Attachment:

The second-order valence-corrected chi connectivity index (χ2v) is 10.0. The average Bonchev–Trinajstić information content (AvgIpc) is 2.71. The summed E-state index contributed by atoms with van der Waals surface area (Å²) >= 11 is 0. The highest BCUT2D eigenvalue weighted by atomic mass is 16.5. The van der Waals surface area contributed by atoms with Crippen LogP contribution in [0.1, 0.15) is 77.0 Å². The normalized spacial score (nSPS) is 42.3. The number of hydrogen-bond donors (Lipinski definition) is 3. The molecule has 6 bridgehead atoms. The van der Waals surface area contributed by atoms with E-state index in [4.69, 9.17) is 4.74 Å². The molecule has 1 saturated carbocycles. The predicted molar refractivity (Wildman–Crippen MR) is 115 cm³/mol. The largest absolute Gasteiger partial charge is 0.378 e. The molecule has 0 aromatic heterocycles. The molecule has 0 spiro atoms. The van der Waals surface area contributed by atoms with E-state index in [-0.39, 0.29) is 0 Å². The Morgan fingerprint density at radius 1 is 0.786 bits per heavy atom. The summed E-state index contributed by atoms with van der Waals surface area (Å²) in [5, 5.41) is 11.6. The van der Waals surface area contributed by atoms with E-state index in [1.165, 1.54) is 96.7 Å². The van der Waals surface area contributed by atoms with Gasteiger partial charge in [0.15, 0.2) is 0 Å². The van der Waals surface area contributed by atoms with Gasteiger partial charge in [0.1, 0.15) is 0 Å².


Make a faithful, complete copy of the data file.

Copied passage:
The second-order valence-corrected chi connectivity index (χ2v) is 10.0. The average Bonchev–Trinajstić information content (AvgIpc) is 2.71. The summed E-state index contributed by atoms with van der Waals surface area (Å²) >= 11 is 0. The highest BCUT2D eigenvalue weighted by atomic mass is 16.5. The van der Waals surface area contributed by atoms with Crippen LogP contribution in [0.1, 0.15) is 77.0 Å². The normalized spacial score (nSPS) is 42.3. The number of hydrogen-bond donors (Lipinski definition) is 3. The molecule has 6 bridgehead atoms. The van der Waals surface area contributed by atoms with E-state index in [4.69, 9.17) is 4.74 Å². The molecule has 1 saturated carbocycles. The predicted molar refractivity (Wildman–Crippen MR) is 115 cm³/mol. The largest absolute Gasteiger partial charge is 0.378 e. The molecule has 0 aromatic heterocycles. The molecule has 0 spiro atoms. The van der Waals surface area contributed by atoms with E-state index in [-0.39, 0.29) is 0 Å². The Morgan fingerprint density at radius 1 is 0.786 bits per heavy atom. The summed E-state index contributed by atoms with van der Waals surface area (Å²) in [5, 5.41) is 11.6. The van der Waals surface area contributed by atoms with E-state index in [1.165, 1.54) is 96.7 Å². The van der Waals surface area contributed by atoms with Gasteiger partial charge in [0.15, 0.2) is 0 Å². The van der Waals surface area contributed by atoms with Gasteiger partial charge in [0.1, 0.15) is 0 Å².